Banku is a popular Ghanaian dish made from a mixture of fermented corn dough with or without cassava dough in hot water, stirred until a smooth, whitish paste-like form is stained.
It is distinguished by its sour-like taste, which comes from several days of fermentation of the corn to make corn dough. It is usually shaped into a ball and served with a variety of fish dishes, soups, and stews.
Banku is consumed by almost all Ghanaian tribes and can be traced back to the tribes in the southern part of Ghana, the Ga-Adangme people along the South-Eastern coast, and the Fantis’ from the central part of Ghana.
Banku (Etew) is very popular with the Fantis’ to the extent of having a food market for it, these markets can be found across the central regional towns like Agona Swedru, Mankessim, Cape Coast, etc.
Types Of Banku
There two types of Banku found in Ghana depending on the person cooking it, tribe and the geographical area, and the taste of the person.
It is traditionally made from fermented corn dough and cassava dough. For many Ghanaians around the world, the popular among the two is the one made from fermented corn dough with an amount of cassava dough for a very soft smooth texture.
The second type is the one made solely from fermented corn dough without any cassava dough, this type is popular with the typical Fante’s in the Central Region of Ghana popularly known as Etew.
It is often eaten with Okro Soup or Stew, pepper sauce/Shito (black pepper sauce) with fish in any form; dried, fried, grilled, or even boiled.
It can also be eaten with all the varieties of Ghana Soups. In a nutshell, what goes with Banku depends on the preference of the consumer, the occasion, the location, or better still what’s available.
Banku & Tilapa
The most popular Banku dish known around the world is Banku and Tilapia, which is mostly associated with the rich in society since it’s seen to be somehow exotic and it’s mostly preferred by foreigners who visit Ghana.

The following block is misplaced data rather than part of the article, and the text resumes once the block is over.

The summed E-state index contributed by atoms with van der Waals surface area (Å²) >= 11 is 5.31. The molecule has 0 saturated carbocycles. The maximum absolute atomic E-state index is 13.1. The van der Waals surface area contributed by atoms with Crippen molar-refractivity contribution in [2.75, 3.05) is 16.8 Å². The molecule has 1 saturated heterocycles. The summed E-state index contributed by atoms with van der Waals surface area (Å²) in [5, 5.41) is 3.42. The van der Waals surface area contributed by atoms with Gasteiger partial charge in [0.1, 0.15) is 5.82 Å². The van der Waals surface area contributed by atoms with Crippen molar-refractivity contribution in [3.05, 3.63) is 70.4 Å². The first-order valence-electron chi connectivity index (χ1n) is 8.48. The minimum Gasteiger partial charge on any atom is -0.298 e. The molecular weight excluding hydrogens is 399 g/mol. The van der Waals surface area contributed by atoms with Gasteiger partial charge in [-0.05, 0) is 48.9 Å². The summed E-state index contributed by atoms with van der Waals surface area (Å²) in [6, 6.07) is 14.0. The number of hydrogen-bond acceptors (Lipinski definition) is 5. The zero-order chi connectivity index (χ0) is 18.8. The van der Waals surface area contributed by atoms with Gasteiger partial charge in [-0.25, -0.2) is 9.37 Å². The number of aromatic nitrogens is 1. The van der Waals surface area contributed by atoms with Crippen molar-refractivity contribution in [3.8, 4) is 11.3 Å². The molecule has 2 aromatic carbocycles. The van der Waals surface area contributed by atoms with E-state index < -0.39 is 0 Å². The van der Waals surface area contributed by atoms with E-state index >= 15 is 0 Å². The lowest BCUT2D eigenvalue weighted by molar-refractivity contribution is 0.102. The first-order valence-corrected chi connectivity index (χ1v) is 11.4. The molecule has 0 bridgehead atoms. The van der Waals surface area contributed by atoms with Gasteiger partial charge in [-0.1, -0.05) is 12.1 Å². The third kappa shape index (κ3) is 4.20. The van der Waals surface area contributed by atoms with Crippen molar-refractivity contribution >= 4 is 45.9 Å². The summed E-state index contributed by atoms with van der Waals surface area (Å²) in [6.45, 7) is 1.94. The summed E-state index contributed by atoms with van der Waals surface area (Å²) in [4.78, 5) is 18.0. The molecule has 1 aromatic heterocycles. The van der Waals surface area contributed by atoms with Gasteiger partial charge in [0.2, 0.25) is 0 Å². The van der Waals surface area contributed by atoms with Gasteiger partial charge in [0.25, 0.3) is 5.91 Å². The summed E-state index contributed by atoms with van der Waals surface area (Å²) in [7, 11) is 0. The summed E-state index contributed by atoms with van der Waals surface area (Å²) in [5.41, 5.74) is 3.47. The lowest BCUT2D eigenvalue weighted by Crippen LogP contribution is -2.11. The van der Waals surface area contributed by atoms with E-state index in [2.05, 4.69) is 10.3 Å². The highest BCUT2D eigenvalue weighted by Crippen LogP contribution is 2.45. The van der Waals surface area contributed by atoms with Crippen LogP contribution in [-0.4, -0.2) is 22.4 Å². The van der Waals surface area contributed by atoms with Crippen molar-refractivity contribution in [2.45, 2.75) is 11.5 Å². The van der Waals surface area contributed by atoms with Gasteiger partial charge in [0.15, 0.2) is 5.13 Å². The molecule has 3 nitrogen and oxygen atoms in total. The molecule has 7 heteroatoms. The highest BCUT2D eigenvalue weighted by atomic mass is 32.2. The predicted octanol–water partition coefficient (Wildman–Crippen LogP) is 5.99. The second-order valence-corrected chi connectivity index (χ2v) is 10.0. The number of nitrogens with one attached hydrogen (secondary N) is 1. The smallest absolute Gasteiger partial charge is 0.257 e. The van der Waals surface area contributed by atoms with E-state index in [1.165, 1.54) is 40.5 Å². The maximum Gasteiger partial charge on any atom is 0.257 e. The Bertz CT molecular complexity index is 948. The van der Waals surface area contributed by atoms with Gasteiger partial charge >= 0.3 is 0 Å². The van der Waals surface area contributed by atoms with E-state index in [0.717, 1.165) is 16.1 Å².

How To Prepare Ghana Banku (Recipe)
The cooking of this dish time and maximum energy, follow the steps below to make the best Banku you will love.
- Corn Dough
- Cassava Dough
- Salt to taste
Make sure your hands are thoroughly clean before you begin with the Banku.
Mix and mash your portions of corn and cassava dough in a pot of water, making sure to take out all lumps and fibre pieces in it. Do this until the mixture is paste-like, with an extremely smooth consistency Add a pinch of salt.
Put your paste on fire and stir with your wooden stirrer or Banku Stick (Locally known as Banku ‘Ta’). Stir gently until it starts to thicken.
With time, it gets thicker and thicker and gathers at the bottom of the wooden stirrer. You would have to apply more force here as it gets harder with time.
Reduce the heat, hold the pot in place with a napkin or sackcloth and start to beat through with the wooden spoon. Do this for about 6 minutes with brief stops in between.
Use the wooden Stick to create holes in the thick mass, add water, increase the fire and cover to cook for about 3 – 5 minutes.
Check on your Banku and make sure the water does not fully dry up. Repeat the kneading process until smooth.
When smooth to your satisfaction, use a smaller bowl to shape the Banku into preferred serving sizes.
Congrats, your yummy Bank is ready, enjoy it with tilapia and some hot pepper, Okro Stew/Soup. Yummy yummy!
Thanks for reading, also check the video instruction below.